Insulin and insulin analogs stimulate proliferation of human mammary epithelial cells. We identified and analyzed the signaling pathways related to cell proliferation induced by regular insulin and by four insulin analogs presently approved for therapeutical use. Benign and malignant mammary cell lines showing different insulin receptor (IR) and IGF-I receptor (IGF-IR) expression patterns were studied. Cell proliferation was studied by crystal violet staining (BrdU-FACS analysis). Activation of insulin and IGF signaling pathways was studied by analysis of the phosphorylation status of IGF-IR and of key signaling proteins of the phosphoinositide 3-kinase (PI3K)/Akt and MAP kinase pathways, by the use of specific PI3K and MAP kinase inhibitors, and by silencing of IR and IGF-IR. Lantus stimulated the growth of MCF7 cells, which show high IGF-IR/IR ratio, significantly at 0.3 nmol/l, while regular insulin (Actrapid and bovine insulin) and other insulin analogs (Novorapid, Humalog, and Levemir) stimulated cell growth at 1.5–15 nmol/l concentrations. No difference between Lantus and the other insulin analogs was observed regarding growth stimulation of MCF10A cells showing low IGF-IR/IR ratio. Growth stimulation of MCF7 cells by Lantus was mainly due to strong activation of the IGF-IR and the MAP kinase pathway. Regular insulin and other insulin analogs tested activated mainly the IR and the PI3K/Akt pathway. We conclude that unlike regular insulin and other insulin analogs, Lantus strongly activates the IGF-IR and the MAP kinase pathway in MCF7 cells and is a strong mitogen for cells characterized by a high-IGF-IR/IR ratio.
Insulin and IGFs bind to and stimulate their cognate receptors, the insulin receptor (IR) and the IGF-I receptor (IGF-IR). IR is predominantly related to metabolic control but may also transduce mitogenic stimuli (Slieker et al. 1997, Shymko et al. 1999), and IGF-IR is mainly related to stimulation of proliferation and inhibition of apoptosis (Pollak et al. 2004). Artificial insulin molecules or insulin analogs, aimed to replace regular insulin for better control of blood glucose in diabetes have been developed by modifying the backbone of the insulin molecule (Slieker et al. 1997, Eckardt & Eckel 2008). Insulin modified in the B-chain (Slieker et al. 1997) may possess altered binding properties to the IR or acquire higher affinity to the IGF-IR and thus can exert a stronger proliferative effect than regular insulin on cells expressing these receptors. The increased proliferative potency of insulin analogs with enhanced time of occupancy of the IR was explained by the mitogenic signaling properties of the IR (Hansen et al. 1996). Insulin analogs with increased affinity toward IGF-IR elicited strong proliferative response in various tumor cell lines (Kurtzhals et al. 2000) as well as in normal human mammary epithelial cells (HMEC; Slieker et al. 1997). These observations suggest potentially increased cancer risk and raised safety concerns about the long-term clinical use of insulin analogs.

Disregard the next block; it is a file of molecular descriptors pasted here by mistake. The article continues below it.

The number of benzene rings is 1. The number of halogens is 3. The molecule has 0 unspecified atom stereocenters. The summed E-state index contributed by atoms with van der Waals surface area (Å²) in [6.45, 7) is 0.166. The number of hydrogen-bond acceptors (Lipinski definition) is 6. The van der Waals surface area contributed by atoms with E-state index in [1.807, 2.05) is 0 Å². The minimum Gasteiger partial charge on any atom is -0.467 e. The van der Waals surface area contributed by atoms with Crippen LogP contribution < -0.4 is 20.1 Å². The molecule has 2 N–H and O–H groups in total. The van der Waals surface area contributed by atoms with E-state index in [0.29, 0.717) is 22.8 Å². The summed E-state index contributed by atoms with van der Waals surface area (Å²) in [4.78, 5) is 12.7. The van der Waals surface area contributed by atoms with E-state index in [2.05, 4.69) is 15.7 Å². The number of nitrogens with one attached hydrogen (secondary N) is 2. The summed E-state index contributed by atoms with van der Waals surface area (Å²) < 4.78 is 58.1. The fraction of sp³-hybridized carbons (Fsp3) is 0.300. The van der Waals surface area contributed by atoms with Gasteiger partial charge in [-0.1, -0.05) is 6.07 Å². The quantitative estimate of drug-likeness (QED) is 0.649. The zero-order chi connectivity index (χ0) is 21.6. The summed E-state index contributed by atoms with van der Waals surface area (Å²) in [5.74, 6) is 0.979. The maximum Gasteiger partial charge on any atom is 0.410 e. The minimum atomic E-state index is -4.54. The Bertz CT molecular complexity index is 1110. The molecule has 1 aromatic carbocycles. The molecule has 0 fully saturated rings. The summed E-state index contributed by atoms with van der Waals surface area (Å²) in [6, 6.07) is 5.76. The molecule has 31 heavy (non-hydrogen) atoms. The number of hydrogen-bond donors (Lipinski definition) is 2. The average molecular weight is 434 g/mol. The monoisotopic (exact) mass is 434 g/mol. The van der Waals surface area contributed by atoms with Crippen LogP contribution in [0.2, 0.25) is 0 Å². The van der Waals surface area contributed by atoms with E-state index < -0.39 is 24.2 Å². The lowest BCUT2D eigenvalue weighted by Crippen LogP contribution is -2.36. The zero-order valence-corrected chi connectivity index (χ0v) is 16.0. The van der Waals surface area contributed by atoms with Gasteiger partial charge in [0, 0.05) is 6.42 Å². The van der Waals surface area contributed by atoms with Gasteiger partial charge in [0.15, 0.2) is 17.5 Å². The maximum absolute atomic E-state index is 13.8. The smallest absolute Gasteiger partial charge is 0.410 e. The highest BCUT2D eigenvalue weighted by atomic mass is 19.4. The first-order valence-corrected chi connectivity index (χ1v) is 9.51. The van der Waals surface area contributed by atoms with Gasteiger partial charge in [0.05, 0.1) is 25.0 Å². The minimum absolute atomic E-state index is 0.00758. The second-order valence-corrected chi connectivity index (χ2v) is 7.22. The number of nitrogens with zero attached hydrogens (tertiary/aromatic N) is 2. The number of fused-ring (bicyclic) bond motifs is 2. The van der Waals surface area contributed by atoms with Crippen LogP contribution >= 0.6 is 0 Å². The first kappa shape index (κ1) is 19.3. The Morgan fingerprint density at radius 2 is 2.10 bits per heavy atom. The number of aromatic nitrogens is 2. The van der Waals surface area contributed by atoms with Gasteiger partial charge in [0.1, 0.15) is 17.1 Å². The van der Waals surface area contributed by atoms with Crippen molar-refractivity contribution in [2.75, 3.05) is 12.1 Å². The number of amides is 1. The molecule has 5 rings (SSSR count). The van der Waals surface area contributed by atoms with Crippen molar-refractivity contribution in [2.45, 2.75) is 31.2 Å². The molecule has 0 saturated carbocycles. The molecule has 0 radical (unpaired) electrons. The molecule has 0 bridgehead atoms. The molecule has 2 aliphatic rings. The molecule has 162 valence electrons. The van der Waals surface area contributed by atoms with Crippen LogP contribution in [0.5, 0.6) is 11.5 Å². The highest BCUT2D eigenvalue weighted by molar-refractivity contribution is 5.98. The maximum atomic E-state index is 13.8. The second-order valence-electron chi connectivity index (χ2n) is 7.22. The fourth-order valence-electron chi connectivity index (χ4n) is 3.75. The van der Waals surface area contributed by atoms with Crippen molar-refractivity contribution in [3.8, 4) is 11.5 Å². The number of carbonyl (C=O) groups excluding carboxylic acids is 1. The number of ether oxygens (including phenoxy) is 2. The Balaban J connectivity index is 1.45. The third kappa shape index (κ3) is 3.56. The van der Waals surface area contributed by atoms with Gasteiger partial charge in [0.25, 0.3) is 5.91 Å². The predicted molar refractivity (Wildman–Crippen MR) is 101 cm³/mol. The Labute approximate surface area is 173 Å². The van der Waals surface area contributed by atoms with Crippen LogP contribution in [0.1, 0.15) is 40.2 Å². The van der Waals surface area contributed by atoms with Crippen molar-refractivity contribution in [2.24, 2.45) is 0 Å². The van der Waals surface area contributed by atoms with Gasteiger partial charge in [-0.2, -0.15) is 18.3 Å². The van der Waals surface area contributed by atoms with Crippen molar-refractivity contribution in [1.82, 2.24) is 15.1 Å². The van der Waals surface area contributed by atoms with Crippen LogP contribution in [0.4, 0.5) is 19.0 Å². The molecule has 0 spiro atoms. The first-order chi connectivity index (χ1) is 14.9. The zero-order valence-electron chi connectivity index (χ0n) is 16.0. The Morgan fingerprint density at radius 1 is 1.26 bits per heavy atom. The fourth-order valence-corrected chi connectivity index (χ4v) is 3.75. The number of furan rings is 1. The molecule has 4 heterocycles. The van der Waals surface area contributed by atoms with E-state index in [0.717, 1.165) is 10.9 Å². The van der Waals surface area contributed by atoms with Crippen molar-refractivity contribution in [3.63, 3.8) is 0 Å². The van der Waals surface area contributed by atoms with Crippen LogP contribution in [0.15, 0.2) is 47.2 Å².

Several reports confirmed the high-mitogenic potency of some insulin analogs. B10Asp, generated by replacing glutamic acid at position B10 by asparatic acid, caused increased focus formation in MCF10A cells, a non-malignant human breast cell line, and was more potent than insulin in stimulating colony formation in MCF7 cells, a human breast cancer cell line (Milazzo et al. 1997). Furthermore, administration of B10Asp, to female Sprague–Dawley rats led to strong increase in the incidence of mammary tumors (Dideriksen et al. 1992). B31ArgB32Arg insulin stimulated HMEC proliferation tenfold over regular insulin (Slieker et al. 1997). Insulin glargine (A21GlyB31ArgB32Arg), an insulin analog with high affinity for the IGF-IR, had up to eightfold higher mitogenic potency on Saos/B10 osteosarcoma cells compared with regular insulin (Kurtzhals et al. 2000). Furthermore, Eckardt et al. (2007) reported that insulin glargine was mitogenic in primary cultures of normal fibroblasts and smooth muscle cells expressing high levels of IGF-IR and insulin receptor substrate-1 (IRS-1) proteins.
IR and IGF-IR show high expression levels in epithelial cells of the normal human mammary gland and particularly IGF-IR has been shown to be significantly overexpressed in breast cancer and in malignant mammary cell lines (Papa et al. 1990, Milazzo et al. 1992, Schnarr et al. 2000, Sachdev & Yee 2001, Frasca et al. 2008). Thus, the mammary gland may represent a sensitive target for growth stimulation by insulin analogs. Reports on the proliferative effect of insulin analogs on mammary epithelial cells in vitro (Slieker et al. 1997, Gammeltoft et al. 1999, Staiger et al. 2007, Liefvendahl & Arnqvist 2008) showed varying results regarding the mitogenic potency of the compounds. However, results from different studies are difficult to compare because data have been obtained under different experimental conditions and evaluated by different procedures. Moreover, all these studies are limited in terms of the number of cell lines and insulin analogs tested.